Introduction to Latency on Computer Networks

What Is Network Latency?

Laptop computer streaming data.
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The term latency refers to any of several kinds of delays typically incurred in the processing of network data. A low latency network connection is one that experiences small delay times, while a high latency connection suffers from long delays.

Besides propagation delays, latency may also involve transmission delays (properties of the physical medium) and processing delays (such as passing through proxy servers or making network hops on the internet).

Though the perception of network speed and performance is usually only understood as bandwidth, latency is the other key element. However, since the average person is more familiar with the concept of bandwidth, because it's the one advertised by manufacturers of network equipment, latency matters equally to the end user experience.

Latency vs. Throughput

Although the theoretical peak bandwidth of a network connection is fixed according to the technology used, the actual amount of data that flows over it (called throughput) varies over time and is affected by higher and lower latencies.

Excessive latency creates bottlenecks that prevent data from filling the network pipe, thus decreasing throughput and limiting the maximum effective bandwidth of a connection.

The impact of latency on network throughput can be temporary (lasting a few seconds) or persistent (constant) depending on the source of the delays.

Latency of Internet Services, Software, and Devices

On DSL or cable internet connections, latencies of less than 100 milliseconds (ms) are typical and less than 25 ms are often possible. With satellite internet connections, on the other hand, typical latencies can be 500 ms or higher.

An internet service rated at 20 Mbps can perform noticeably worse than a service rated at 5 Mbps if it is running with high latency.

Satellite internet service illustrates the difference between latency and bandwidth on computer networks. Satellite possess both high bandwidth and high latency. When loading a webpage, for example, most satellite users can observe a noticeable delay from the time they enter the address to the time the page begins loading.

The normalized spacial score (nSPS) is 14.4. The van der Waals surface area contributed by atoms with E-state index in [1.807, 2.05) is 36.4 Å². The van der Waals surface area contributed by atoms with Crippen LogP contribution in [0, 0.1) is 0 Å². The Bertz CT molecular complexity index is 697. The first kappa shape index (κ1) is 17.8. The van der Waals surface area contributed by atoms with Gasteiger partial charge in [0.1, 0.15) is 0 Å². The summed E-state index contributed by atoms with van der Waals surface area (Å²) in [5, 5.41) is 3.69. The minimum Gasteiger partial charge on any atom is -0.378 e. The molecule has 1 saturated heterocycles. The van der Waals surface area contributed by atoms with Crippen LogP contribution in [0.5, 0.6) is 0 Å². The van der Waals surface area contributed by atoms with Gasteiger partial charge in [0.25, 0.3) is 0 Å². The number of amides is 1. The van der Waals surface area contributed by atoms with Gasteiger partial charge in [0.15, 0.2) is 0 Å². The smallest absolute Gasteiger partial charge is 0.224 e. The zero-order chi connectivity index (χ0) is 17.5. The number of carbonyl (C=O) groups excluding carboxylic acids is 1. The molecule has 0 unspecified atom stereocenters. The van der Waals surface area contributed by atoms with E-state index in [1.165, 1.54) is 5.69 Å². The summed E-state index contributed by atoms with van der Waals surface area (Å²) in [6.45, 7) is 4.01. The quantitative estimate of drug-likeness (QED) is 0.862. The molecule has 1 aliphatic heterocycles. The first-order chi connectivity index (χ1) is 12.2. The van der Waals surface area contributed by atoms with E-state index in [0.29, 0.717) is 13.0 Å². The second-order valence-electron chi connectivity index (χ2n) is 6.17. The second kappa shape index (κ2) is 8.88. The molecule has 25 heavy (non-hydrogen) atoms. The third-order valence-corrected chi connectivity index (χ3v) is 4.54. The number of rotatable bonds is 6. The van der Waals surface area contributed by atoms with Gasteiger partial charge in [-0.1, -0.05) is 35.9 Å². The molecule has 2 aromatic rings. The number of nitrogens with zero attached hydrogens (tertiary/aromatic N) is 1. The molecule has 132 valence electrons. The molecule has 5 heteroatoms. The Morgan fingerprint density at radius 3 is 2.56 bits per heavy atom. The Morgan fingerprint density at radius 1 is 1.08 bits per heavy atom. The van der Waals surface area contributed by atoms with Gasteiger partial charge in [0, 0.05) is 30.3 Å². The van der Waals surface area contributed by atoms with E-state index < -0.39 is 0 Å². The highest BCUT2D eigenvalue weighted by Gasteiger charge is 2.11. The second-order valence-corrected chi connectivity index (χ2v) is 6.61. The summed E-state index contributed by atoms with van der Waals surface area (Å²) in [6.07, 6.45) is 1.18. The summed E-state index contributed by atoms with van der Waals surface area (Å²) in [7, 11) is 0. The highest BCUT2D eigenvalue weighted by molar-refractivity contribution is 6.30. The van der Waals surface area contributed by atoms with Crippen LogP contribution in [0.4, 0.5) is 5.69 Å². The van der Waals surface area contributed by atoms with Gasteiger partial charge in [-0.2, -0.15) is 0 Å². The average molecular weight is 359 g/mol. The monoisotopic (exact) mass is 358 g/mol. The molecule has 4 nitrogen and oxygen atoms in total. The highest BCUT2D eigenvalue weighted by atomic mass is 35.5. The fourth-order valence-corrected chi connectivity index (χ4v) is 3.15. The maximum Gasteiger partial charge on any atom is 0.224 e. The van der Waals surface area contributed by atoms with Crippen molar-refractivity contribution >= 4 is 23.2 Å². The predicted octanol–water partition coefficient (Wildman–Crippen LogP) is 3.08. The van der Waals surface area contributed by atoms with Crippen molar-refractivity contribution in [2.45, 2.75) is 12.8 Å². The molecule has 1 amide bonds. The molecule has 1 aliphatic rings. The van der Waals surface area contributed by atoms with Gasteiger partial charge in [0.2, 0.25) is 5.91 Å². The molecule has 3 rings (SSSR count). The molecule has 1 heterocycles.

This high latency is due primarily to propagation delay as the request message travels at the speed of light to the distant satellite station and back to the home network. Once the messages arrive on Earth, however, the page loads quickly like on other high-bandwidth internet connections (such as DSL or cable internet).

WAN latency is another type of latency that can be caused when the network is busy dealing with traffic to the point that other requests are then delayed, since the hardware simply can't handle all of it at max speeds. This affects the wired network too since the whole network is operating together.

An error or other problem with the hardware can increase the time it takes for it to read data, which is another reason for latency. This may be the case for the network hardware or even the device's hardware, like a slow hard drive that takes time to store or retrieve data.

The software running on the system can cause latency too. Some antivirus programs analyze all the data that's flowing in and out of the computer, which is definitely one reason some protected computers are slower than their counterparts. The analyzed data is often torn apart and scanned before it's usable.

Measuring Network Latency

Network tools like ping tests and traceroute measure latency by determining the time it takes a given network packet to travel from source to destination, and back - called round-trip time.

Round-trip time is not the only way to measure latency but it is the most common.

Quality of Service (QoS) features of home and business networks are designed to help manage both bandwidth and latency together to provide more consistent performance.